But, at least for white audiences, the real shock here is Williams. Rose is much more than the cheerful girlfriend, and Williams handles the character's shifting allegiances without ever falling out of step with the carefully-balanced tone. Imagine Williams as her character from Girls, and the whole thing somehow becomes even funnier and dead-on. Marnie can be astounding in her lack of self-awareness. By contrast, Rose enables Williams to play a multifaceted character with an outside acknowledgement of her biases and prejudices. Rose may not always "get it," but Williams clearly does, and the results are riotously good. The old adage goes "art should comfort the disturbed and disturb the comfortable." From a white viewer's perspective, it's through Williams that this notion hits home. I was tense, I laughed out loud, and yet somewhere deep down, I was left vaguely nauseous. We're meant to identify with the millennial, "woke" girl who has no issues whatsoever dating a black guy, and is embarrassed by her parents' forced hipness with black culture. By the end, those implications are deeply funny. They're also scary as hell.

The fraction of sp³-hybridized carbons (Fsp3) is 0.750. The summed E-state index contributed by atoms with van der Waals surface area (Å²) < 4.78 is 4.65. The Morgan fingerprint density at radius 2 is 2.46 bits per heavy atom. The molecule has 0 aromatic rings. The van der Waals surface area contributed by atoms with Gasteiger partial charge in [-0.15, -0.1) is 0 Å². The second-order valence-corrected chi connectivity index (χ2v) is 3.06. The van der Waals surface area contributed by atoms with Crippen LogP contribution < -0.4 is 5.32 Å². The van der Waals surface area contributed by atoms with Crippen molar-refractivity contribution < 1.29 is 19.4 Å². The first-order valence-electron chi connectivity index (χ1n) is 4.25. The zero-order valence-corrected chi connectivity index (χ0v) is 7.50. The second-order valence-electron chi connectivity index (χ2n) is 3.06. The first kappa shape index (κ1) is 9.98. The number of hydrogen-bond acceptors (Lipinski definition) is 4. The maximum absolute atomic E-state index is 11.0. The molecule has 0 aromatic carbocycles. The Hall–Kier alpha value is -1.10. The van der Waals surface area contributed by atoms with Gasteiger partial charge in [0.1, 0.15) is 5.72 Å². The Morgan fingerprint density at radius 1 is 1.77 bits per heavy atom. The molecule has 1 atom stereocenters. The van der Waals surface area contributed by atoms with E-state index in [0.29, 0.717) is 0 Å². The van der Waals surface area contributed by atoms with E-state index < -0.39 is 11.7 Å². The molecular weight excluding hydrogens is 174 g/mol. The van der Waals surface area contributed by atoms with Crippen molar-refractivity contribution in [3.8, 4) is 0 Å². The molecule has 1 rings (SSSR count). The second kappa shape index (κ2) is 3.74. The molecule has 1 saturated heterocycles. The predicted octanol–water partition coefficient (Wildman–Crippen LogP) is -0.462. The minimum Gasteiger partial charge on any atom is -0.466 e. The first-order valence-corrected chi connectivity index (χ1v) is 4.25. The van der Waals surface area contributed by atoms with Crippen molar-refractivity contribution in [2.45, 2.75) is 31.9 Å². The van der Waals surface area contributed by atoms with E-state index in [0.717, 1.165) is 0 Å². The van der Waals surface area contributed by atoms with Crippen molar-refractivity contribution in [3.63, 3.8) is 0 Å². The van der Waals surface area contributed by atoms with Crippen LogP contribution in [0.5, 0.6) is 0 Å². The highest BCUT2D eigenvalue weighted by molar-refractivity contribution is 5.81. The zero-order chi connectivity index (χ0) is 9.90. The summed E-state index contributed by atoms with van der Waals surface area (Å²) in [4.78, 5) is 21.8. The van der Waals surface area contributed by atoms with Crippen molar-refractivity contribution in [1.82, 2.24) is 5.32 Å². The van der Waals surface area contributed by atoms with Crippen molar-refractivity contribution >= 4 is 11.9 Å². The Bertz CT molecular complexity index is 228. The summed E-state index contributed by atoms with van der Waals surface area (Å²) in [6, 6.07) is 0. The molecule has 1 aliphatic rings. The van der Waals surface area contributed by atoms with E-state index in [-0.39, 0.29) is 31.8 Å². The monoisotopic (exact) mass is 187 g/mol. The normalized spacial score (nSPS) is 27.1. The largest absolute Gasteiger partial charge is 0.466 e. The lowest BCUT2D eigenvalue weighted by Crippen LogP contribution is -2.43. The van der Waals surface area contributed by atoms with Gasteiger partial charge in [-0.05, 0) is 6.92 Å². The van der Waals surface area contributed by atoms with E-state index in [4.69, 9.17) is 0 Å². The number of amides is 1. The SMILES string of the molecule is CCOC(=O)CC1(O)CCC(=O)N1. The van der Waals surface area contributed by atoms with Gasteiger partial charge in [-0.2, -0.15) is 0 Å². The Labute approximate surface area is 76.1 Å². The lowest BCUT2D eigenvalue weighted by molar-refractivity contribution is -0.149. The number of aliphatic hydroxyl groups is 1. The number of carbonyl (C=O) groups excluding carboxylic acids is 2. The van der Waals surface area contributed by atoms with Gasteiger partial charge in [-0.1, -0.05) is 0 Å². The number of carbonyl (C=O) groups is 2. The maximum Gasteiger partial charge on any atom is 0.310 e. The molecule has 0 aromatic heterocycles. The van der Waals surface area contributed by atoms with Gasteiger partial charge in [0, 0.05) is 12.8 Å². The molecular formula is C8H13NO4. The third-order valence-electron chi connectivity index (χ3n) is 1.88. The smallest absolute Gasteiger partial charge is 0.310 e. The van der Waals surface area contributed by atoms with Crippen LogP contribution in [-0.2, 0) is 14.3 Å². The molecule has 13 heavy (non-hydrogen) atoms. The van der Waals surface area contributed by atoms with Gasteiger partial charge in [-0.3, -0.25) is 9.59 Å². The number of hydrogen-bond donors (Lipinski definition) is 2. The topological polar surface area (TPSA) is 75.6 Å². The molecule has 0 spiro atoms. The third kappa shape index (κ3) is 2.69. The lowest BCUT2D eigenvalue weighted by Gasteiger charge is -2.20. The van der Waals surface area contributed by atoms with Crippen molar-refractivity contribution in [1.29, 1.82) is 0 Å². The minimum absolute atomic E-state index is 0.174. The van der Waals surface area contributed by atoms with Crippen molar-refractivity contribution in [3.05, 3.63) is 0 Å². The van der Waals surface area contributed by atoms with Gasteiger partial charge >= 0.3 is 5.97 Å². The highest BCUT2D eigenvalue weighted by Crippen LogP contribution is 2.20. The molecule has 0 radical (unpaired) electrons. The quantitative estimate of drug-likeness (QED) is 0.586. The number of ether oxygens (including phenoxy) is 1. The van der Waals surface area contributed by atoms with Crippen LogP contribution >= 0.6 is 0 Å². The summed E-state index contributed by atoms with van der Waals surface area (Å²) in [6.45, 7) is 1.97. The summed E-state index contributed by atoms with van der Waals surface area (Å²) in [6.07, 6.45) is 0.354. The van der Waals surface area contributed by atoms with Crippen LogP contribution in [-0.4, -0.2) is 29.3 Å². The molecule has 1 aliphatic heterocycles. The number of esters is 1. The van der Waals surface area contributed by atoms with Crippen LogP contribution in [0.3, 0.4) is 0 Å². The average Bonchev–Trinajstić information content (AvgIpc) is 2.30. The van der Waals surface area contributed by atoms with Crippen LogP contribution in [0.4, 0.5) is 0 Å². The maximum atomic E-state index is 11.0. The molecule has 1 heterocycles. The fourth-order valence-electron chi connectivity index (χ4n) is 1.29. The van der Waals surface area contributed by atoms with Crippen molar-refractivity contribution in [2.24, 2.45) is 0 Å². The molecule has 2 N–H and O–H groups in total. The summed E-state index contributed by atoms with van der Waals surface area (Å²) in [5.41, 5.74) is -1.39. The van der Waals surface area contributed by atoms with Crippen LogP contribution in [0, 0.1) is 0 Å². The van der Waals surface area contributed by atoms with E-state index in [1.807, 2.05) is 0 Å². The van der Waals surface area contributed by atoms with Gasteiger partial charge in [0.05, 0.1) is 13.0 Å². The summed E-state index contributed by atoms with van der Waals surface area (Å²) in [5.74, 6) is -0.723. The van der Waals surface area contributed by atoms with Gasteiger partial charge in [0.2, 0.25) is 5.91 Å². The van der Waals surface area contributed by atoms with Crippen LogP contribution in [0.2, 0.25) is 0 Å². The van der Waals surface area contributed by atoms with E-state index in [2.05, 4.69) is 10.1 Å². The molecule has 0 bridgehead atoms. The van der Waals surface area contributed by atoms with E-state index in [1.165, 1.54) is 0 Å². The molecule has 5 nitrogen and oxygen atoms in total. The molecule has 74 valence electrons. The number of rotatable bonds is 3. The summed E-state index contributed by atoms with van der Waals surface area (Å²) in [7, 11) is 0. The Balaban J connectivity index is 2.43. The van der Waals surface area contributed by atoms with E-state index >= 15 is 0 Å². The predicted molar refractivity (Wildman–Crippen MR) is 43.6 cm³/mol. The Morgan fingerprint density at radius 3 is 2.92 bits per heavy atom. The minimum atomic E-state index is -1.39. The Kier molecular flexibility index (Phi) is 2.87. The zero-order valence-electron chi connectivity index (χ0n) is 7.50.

Saturday, January 7, 2017
Director: Mike Mills
Runtime: 118 minutes
It has taken six years for Mike Mills to make another film. When we last saw him, he delivered Beginners, a touching ode to his father, who came out after decades trapped in the closet. Yet even though that film was all about the father, one of the most intriguing peripheral characters was Georgia (Mary Page Keller), a stand in for Mills' mother. Now, over half a decade later, Mr. Mills is back to put Georgia (now named Dorothea, and sublimely portrayed by Annette Bening) in the spotlight she deserves.